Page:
Principle 13: Determining and offering transparent employment terms and conditions (e.g. compensation, term length, job security, rights and obligations) that appropriately match the functions of the position, taking into account external and internal labour markets, and

Principle 14: Ensuring that employees have opportunities to contributeto the improvement of public service delivery and are engaged as partners in public service management issues.


Public service workforces across the OECD are facing similar challenges and trends, and much uncertainty. Taken together, these suggest a future of work in the public sector that will need to be more forward-looking – to identify the way the work will change, the skills and talents that will be needed and plans to get from a current to future state of readiness. It will need flexible workforce management to be able to access the skills it needs to meet fast emerging, often-unforeseen challenges. And it will need to provide fulfilling work experiences to attract, retain and motivate an increasingly diverse workforce. 




Good practices

Australia: In the State of New South Wales, and initially with an inclusive vision, the government developed flexible working hours, focusing on workplace culture and workplace flexibility. 

Canada: Interchange Canada is a mechanism facilitating temporary mobility of skills between the core public administration of the Government of Canada and other sectors of the economy, enabling public servants to develop new skills. 

Germany: The German Federal Ministry of the Interior established a politically-supported demographic HRM strategy to ensure, among others, the expansion of family-friendly work practices.

Korea: In the midst of the first wave of the COVID-19 pandemic, the Ministry of Personnel Management established a COVID-19 Emergency Response Headquarters coordinating the personnel response to the crisis and quickly adapting to the situation.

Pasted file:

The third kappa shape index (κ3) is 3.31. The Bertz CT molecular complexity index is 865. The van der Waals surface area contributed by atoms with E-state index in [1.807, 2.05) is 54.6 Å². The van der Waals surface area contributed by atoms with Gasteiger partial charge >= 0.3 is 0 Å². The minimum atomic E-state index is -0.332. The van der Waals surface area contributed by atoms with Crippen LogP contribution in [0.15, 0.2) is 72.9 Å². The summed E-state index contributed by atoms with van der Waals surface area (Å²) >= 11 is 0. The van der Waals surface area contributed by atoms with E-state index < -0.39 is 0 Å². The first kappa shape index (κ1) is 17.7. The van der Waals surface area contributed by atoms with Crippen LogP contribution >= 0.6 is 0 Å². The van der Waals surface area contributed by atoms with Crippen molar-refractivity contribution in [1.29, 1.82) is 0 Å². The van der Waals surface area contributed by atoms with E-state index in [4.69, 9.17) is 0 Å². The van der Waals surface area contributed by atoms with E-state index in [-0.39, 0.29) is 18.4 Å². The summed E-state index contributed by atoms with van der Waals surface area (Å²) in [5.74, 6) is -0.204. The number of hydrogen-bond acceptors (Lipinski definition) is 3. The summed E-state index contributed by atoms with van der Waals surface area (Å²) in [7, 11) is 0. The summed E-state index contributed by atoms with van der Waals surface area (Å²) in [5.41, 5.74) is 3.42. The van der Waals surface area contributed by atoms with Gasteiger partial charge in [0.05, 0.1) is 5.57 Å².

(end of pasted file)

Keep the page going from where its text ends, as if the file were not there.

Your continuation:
United Kingdom: The National Health Service (NHS) introduced job weighting, attributing a relative weight to different elements of a job and linking it to remuneration. 


Case studies

Belgium: Moving recruitment online in the Belgian Federal Public Service of Finance

Following the Belgian government’s decision to make telework the norm in the public sector in 2020, the Federal Public Service of Finance initiated a pilot exercise to conduct recruitment online in 2020-21, first for internal mobility and later expanding to selected external vacancies. The e-recruitment process consisted a holistic process from employer branding to candidate assessment and onboarding. 

France: Recruiting digital talent in the French Public Service

To tackle the inbalance between private sector competition on skills and the increased digitlisation of public services, France has mapped the digital jobs which present current and future hiring challenges, and established an inter-ministerial working group to address them. This working group has established a comprehensive action plan, focusing notably on the role of leadership in individualising HRM practices, and developing tailored contractual mechanisms, taking into account the uniqueness of the skills needed. To face this skills shortage, France decided to show flexibility and adapt to the needs of these groups, often used to participative work fostering innovation and working in communities across silos.



Further reading

A selection of recent reports is available through the OECD iLibrary, many of which provide more context and detail on a Flexible public service:




Working papers


Public Governance Reviews